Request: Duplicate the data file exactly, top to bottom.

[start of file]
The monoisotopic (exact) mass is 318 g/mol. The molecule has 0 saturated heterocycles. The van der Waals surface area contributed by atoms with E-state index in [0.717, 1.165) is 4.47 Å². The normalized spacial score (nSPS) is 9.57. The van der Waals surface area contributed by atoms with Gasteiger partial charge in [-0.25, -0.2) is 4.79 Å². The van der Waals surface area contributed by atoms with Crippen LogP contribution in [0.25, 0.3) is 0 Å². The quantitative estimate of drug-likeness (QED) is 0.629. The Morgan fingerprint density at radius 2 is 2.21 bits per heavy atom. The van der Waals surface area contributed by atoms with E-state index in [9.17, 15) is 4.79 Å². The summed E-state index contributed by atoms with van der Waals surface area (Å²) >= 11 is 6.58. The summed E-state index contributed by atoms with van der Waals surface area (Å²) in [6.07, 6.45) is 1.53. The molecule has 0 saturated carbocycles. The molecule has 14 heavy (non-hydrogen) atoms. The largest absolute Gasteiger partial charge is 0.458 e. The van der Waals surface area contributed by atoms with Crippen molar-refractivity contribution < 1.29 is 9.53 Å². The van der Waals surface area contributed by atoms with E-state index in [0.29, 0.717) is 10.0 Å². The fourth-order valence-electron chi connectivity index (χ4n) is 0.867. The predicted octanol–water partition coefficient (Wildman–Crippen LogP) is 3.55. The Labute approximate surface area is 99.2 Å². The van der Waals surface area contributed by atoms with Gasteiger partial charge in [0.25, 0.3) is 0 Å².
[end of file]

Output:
The monoisotopic (exact) mass is 318 g/mol. The molecule has 0 saturated heterocycles. The van der Waals surface area contributed by atoms with E-state index in [0.717, 1.165) is 4.47 Å². The normalized spacial score (nSPS) is 9.57. The van der Waals surface area contributed by atoms with Gasteiger partial charge in [-0.25, -0.2) is 4.79 Å². The van der Waals surface area contributed by atoms with Crippen LogP contribution in [0.25, 0.3) is 0 Å². The quantitative estimate of drug-likeness (QED) is 0.629. The Morgan fingerprint density at radius 2 is 2.21 bits per heavy atom. The van der Waals surface area contributed by atoms with E-state index in [9.17, 15) is 4.79 Å². The summed E-state index contributed by atoms with van der Waals surface area (Å²) >= 11 is 6.58. The summed E-state index contributed by atoms with van der Waals surface area (Å²) in [6.07, 6.45) is 1.53. The molecule has 0 saturated carbocycles. The molecule has 14 heavy (non-hydrogen) atoms. The largest absolute Gasteiger partial charge is 0.458 e. The van der Waals surface area contributed by atoms with Crippen molar-refractivity contribution < 1.29 is 9.53 Å². The van der Waals surface area contributed by atoms with E-state index in [0.29, 0.717) is 10.0 Å². The fourth-order valence-electron chi connectivity index (χ4n) is 0.867. The predicted octanol–water partition coefficient (Wildman–Crippen LogP) is 3.55. The Labute approximate surface area is 99.2 Å². The van der Waals surface area contributed by atoms with Gasteiger partial charge in [0.25, 0.3) is 0 Å².